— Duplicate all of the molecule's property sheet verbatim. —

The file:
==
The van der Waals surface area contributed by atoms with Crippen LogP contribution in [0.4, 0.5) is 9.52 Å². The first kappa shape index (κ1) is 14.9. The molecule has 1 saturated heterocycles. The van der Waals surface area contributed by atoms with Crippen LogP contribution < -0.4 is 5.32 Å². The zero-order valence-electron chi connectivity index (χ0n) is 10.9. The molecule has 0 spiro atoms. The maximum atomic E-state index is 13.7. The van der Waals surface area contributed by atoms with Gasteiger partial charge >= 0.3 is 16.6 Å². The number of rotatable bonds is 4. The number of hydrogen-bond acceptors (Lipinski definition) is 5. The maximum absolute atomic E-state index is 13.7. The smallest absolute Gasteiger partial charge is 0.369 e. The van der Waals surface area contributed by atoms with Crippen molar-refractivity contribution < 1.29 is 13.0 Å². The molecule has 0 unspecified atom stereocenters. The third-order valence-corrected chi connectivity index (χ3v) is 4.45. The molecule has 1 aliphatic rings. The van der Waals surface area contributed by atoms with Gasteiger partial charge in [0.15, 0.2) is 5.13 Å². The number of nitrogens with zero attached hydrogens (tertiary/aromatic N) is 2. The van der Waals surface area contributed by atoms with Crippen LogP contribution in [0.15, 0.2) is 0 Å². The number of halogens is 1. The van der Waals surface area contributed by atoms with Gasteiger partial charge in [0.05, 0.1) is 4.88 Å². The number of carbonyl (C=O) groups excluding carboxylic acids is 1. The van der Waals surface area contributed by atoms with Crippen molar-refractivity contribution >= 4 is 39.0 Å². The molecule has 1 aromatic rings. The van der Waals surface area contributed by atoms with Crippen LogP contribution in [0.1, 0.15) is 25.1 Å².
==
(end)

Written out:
The van der Waals surface area contributed by atoms with Crippen LogP contribution in [0.4, 0.5) is 9.52 Å². The first kappa shape index (κ1) is 14.9. The molecule has 1 saturated heterocycles. The van der Waals surface area contributed by atoms with Crippen LogP contribution < -0.4 is 5.32 Å². The zero-order valence-electron chi connectivity index (χ0n) is 10.9. The molecule has 0 spiro atoms. The maximum atomic E-state index is 13.7. The van der Waals surface area contributed by atoms with Gasteiger partial charge >= 0.3 is 16.6 Å². The number of rotatable bonds is 4. The number of hydrogen-bond acceptors (Lipinski definition) is 5. The maximum absolute atomic E-state index is 13.7. The smallest absolute Gasteiger partial charge is 0.369 e. The van der Waals surface area contributed by atoms with Crippen molar-refractivity contribution < 1.29 is 13.0 Å². The molecule has 0 unspecified atom stereocenters. The third-order valence-corrected chi connectivity index (χ3v) is 4.45. The molecule has 1 aliphatic rings. The van der Waals surface area contributed by atoms with Gasteiger partial charge in [0.15, 0.2) is 5.13 Å². The number of nitrogens with zero attached hydrogens (tertiary/aromatic N) is 2. The van der Waals surface area contributed by atoms with Crippen LogP contribution in [0.15, 0.2) is 0 Å². The number of halogens is 1. The van der Waals surface area contributed by atoms with Gasteiger partial charge in [0.05, 0.1) is 4.88 Å². The number of carbonyl (C=O) groups excluding carboxylic acids is 1. The van der Waals surface area contributed by atoms with Crippen molar-refractivity contribution >= 4 is 39.0 Å². The molecule has 1 aromatic rings. The van der Waals surface area contributed by atoms with Crippen LogP contribution in [0.1, 0.15) is 25.1 Å².